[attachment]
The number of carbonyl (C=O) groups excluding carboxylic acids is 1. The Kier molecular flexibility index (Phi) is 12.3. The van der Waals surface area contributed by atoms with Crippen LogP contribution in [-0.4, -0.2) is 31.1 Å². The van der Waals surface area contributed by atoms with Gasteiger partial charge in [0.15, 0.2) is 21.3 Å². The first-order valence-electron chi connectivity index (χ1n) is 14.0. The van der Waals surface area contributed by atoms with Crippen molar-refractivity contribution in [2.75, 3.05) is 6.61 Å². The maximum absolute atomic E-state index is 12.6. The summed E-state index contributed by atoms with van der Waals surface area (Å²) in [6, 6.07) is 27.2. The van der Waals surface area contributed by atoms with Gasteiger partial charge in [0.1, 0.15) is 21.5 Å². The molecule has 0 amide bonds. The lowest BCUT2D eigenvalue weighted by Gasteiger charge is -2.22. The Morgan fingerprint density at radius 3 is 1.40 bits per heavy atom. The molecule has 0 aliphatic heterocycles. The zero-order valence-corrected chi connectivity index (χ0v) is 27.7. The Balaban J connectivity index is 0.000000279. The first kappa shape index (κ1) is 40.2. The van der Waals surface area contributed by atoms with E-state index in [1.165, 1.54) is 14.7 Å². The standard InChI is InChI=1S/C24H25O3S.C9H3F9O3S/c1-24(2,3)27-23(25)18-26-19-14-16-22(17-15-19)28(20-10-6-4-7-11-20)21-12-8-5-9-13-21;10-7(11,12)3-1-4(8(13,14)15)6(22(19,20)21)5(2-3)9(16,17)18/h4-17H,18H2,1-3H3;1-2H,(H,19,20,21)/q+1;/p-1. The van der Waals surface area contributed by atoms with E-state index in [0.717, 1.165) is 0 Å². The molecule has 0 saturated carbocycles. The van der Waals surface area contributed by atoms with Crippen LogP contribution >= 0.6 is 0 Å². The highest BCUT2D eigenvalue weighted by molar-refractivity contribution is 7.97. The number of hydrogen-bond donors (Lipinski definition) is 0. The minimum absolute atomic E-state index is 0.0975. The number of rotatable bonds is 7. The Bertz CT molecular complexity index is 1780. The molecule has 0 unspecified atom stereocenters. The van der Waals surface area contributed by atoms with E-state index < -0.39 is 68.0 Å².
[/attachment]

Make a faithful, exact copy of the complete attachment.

The number of carbonyl (C=O) groups excluding carboxylic acids is 1. The Kier molecular flexibility index (Phi) is 12.3. The van der Waals surface area contributed by atoms with Crippen LogP contribution in [-0.4, -0.2) is 31.1 Å². The van der Waals surface area contributed by atoms with Gasteiger partial charge in [0.15, 0.2) is 21.3 Å². The first-order valence-electron chi connectivity index (χ1n) is 14.0. The van der Waals surface area contributed by atoms with Crippen molar-refractivity contribution in [2.75, 3.05) is 6.61 Å². The maximum absolute atomic E-state index is 12.6. The summed E-state index contributed by atoms with van der Waals surface area (Å²) in [6, 6.07) is 27.2. The van der Waals surface area contributed by atoms with Gasteiger partial charge in [0.1, 0.15) is 21.5 Å². The molecule has 0 amide bonds. The lowest BCUT2D eigenvalue weighted by Gasteiger charge is -2.22. The Morgan fingerprint density at radius 3 is 1.40 bits per heavy atom. The molecule has 0 aliphatic heterocycles. The zero-order valence-corrected chi connectivity index (χ0v) is 27.7. The Balaban J connectivity index is 0.000000279. The first kappa shape index (κ1) is 40.2. The van der Waals surface area contributed by atoms with E-state index in [1.165, 1.54) is 14.7 Å². The standard InChI is InChI=1S/C24H25O3S.C9H3F9O3S/c1-24(2,3)27-23(25)18-26-19-14-16-22(17-15-19)28(20-10-6-4-7-11-20)21-12-8-5-9-13-21;10-7(11,12)3-1-4(8(13,14)15)6(22(19,20)21)5(2-3)9(16,17)18/h4-17H,18H2,1-3H3;1-2H,(H,19,20,21)/q+1;/p-1. The van der Waals surface area contributed by atoms with E-state index in [0.717, 1.165) is 0 Å². The molecule has 0 saturated carbocycles. The van der Waals surface area contributed by atoms with Crippen LogP contribution >= 0.6 is 0 Å². The highest BCUT2D eigenvalue weighted by molar-refractivity contribution is 7.97. The number of hydrogen-bond donors (Lipinski definition) is 0. The minimum absolute atomic E-state index is 0.0975. The number of rotatable bonds is 7. The Bertz CT molecular complexity index is 1780. The molecule has 0 unspecified atom stereocenters. The van der Waals surface area contributed by atoms with E-state index < -0.39 is 68.0 Å².